When personal bills are paid by the company

16 August 2022

How tax is calculated and if it is the employee or also the employer who is liable for NI, depends on the name that bill is made to and who pays the bill.

advice : Tax

From HMRC’s point of view, if a company pays a personal bill, there will be tax and National Insurance (NI) implications unless that expense is work-related and incurred wholly, exclusively and necessarily for the job purposes. 

Who is liable for tax and NI contributions when paying personal bills?

How tax is calculated and if it is the employee or also the employer who is liable for NI, depends on the name that bill is made to and who pays the bill. 

If the employee has goods/services under their name whilst the employer is paying the bill, then the employer has discharged the employee’s debt. This payment is considered as salary and treated as a benefit in kind for tax purposes and liable to both employers’ and employees’ NI. The employer must deduct tax as if the employee had been paid in cash. However, tax cannot be deducted from a payment to a third party and the payment is treated as a taxable benefit-in-kind. 

In this case, the individual may receive both, income tax and NI, whilst the company pays employers’ NI, on the same amount, exactly as if the employer had paid the employee cash. Some types of expenses may have their charge levied such as certain professional memberships. NI is calculated for the tax month the bill is paid on the employee’s behalf.

If the purchase is made under the employer’s name on the employee’s behalf, then it is a company expense. It’s likely to be a benefit-in-kind assessable on the employee when declaring P11D. Unlike other benefits in kind, there will be no employees’ NI contribution and NI will be payable by the employer.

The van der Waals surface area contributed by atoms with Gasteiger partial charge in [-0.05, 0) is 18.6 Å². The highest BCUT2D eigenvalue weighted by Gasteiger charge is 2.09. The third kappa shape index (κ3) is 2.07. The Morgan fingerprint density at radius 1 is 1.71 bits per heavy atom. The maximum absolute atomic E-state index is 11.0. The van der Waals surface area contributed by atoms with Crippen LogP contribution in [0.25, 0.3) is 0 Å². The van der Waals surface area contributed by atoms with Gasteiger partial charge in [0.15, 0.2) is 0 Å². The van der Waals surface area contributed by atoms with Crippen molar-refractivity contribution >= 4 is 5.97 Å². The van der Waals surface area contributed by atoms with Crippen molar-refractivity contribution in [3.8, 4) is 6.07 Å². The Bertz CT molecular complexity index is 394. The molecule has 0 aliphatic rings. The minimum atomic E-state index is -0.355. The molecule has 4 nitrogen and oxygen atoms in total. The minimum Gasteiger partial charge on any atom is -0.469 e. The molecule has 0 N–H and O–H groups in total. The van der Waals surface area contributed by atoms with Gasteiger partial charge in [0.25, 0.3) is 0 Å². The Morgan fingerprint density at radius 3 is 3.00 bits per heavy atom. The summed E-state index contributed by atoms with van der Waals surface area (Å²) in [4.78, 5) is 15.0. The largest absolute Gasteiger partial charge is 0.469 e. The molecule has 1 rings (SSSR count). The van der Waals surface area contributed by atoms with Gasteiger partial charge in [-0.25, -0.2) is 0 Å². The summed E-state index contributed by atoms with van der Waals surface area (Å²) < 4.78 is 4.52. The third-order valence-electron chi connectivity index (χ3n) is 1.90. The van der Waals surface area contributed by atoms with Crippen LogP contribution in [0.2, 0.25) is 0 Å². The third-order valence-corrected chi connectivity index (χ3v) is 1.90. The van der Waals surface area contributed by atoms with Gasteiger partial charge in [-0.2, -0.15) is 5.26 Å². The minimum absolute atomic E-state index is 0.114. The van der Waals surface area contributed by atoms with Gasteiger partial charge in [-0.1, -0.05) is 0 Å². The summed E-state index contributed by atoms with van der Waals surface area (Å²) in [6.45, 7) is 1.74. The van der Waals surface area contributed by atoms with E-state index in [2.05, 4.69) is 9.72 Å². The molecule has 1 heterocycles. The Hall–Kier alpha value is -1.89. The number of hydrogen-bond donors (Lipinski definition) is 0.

When the company pays a director’s private bill, the outcome will depend on whether the director has a contract of employment or not. If one exists, then the director is treated as an employee. However, if those payments don’t fall as a part of their remuneration package, then they could be set against the director’s loan account. HMRC accepts that the above overrides the treatment of a benefit in kind and, in most situations, the employers’ NI as salary. Instead, it becomes a debt that needs to be repaid. Repayment can be made by debiting salary or bonus, a dividend or the director’s repayment.

These amounts may not be a permitted expense of the company and therefore not be deductible for corporation tax purposes if they are not part of a remuneration package. Usually, the tax value of a benefit-in-kind is the cost to the employer. 

In some cases, the company may owe the director money because the DLA is in credit, possibly because the director lent the company money at the beginning. If the director requires the company to apply some of those funds to settle a third-party debt, then the payment does not arise out of the director’s employment but becomes a loan and is not subject to tax or NI. 

The information available on this page is of a general nature and is not intended to provide specific advice to any individuals or entities. We work hard to ensure this information is accurate at the time of publishing, although there is no guarantee that such information is accurate at the time you read this. We recommend individuals and companies seek professional advice on their circumstances and matters.